Migrants are now being returned to Mexico to await asylum hearings

We’d already heard rumors that this was coming but now it’s official. The backlog of migrants waiting for hearings to decide their asylum claims has completely flooded the system, leading to unsustainable waiting times and immigration courts that are months or even years behind schedule. The downstream problems caused by this situation are well known and a new approach was required. Now the Trump administration has begun sending some claimants back across the border to Mexico to await their hearings. And Mexico is onboard with the policy and cooperating. (Reuters)

The Trump administration plans to begin turning asylum seekers back across the southern border to wait in Mexico Friday under a new policy designed to crack down on immigration by Central American families, according to three Department of Homeland Security officials familiar with the matter.

Customs and Border Protection officers will begin returning asylum seekers attempting to enter at the San Ysidro port of entry in California from Tijuana, Mexico, where thousands of migrants from Honduras, Guatemala and El Salvador are already waiting in poor conditions.

Under current policy, immigrants who pass an initial “credible fear” interview are allowed to remain in the U.S. while they wait for immigration judges to decide their cases. Single adults are detained while they await their hearing, but a federal court decision in 2015 mandates that families with children be detained no longer than 20 days.

The old policy mostly worked when they were only processing a comparative handful of applicants on any given day. At one time it was entirely possible that a family with children could get a hearing within twenty days and not be released into the interior of the country without a resolution. But the advent of caravans and other instances of mass migration have completely overwhelmed the system.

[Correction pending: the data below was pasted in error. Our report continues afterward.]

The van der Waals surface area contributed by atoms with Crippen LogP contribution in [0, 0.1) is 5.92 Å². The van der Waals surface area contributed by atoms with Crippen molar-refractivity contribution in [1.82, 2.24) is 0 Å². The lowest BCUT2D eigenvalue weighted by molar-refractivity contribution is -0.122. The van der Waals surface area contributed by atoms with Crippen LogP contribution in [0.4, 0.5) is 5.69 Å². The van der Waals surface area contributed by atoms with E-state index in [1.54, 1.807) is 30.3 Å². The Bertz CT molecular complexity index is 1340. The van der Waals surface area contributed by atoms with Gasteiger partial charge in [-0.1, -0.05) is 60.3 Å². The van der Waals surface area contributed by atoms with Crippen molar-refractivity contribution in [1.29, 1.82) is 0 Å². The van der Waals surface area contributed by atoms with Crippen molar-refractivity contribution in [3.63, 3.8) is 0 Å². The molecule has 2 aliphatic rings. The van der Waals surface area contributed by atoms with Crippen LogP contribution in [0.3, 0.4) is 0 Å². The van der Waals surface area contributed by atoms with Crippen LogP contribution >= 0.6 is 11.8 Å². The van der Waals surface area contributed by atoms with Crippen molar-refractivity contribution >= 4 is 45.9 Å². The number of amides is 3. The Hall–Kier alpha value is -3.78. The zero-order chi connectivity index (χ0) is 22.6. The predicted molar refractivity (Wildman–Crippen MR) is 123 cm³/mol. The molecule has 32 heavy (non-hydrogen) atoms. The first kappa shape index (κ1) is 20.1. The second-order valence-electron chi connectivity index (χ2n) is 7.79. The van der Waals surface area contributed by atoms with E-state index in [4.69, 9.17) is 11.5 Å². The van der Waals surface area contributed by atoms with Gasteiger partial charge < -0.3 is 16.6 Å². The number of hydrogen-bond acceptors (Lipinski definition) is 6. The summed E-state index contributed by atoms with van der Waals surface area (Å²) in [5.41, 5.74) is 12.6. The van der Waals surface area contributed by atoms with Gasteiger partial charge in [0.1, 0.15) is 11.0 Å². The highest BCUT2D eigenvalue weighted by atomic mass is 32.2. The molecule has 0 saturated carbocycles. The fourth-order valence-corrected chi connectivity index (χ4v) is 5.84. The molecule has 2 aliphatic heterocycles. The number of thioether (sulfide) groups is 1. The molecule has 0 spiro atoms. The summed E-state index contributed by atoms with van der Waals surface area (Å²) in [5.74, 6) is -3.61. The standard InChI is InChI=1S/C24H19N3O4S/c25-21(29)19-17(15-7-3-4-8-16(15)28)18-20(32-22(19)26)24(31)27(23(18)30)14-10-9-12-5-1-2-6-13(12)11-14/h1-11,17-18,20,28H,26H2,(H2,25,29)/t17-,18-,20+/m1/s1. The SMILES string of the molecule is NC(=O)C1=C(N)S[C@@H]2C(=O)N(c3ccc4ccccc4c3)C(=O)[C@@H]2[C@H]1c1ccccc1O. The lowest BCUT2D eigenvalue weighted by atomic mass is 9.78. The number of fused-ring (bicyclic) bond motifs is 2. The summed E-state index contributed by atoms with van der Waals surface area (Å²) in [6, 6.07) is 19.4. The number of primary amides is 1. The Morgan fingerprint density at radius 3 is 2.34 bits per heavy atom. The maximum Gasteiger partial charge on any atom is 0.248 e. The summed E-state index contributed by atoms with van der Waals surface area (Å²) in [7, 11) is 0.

So in order to comply with the law saying families with children can only be detained for twenty days, we either need to let many of them go after setting a court date that a significant number of them will ignore or “release” them back across the border to await their hearing. The latter is obviously preferable in terms of national security and the fact that Mexico is cooperating makes it all the better. They get something out of this deal as well because they now have a large source of labor available and are allowing the migrants to earn a living on the books rather than staying in the shadows and worrying about being deported.

Of course, this decision is immediately being challenged in court by self-appointed rights activists. But what else is new? They’ve challenged virtually every decision the President has made on immigration policy. (And everything else for that matter.) They will no doubt be able to find a judge to issue an injunction, most likely in California. And then we’ll start the process of pumping this question up toward the Supreme Court all over again.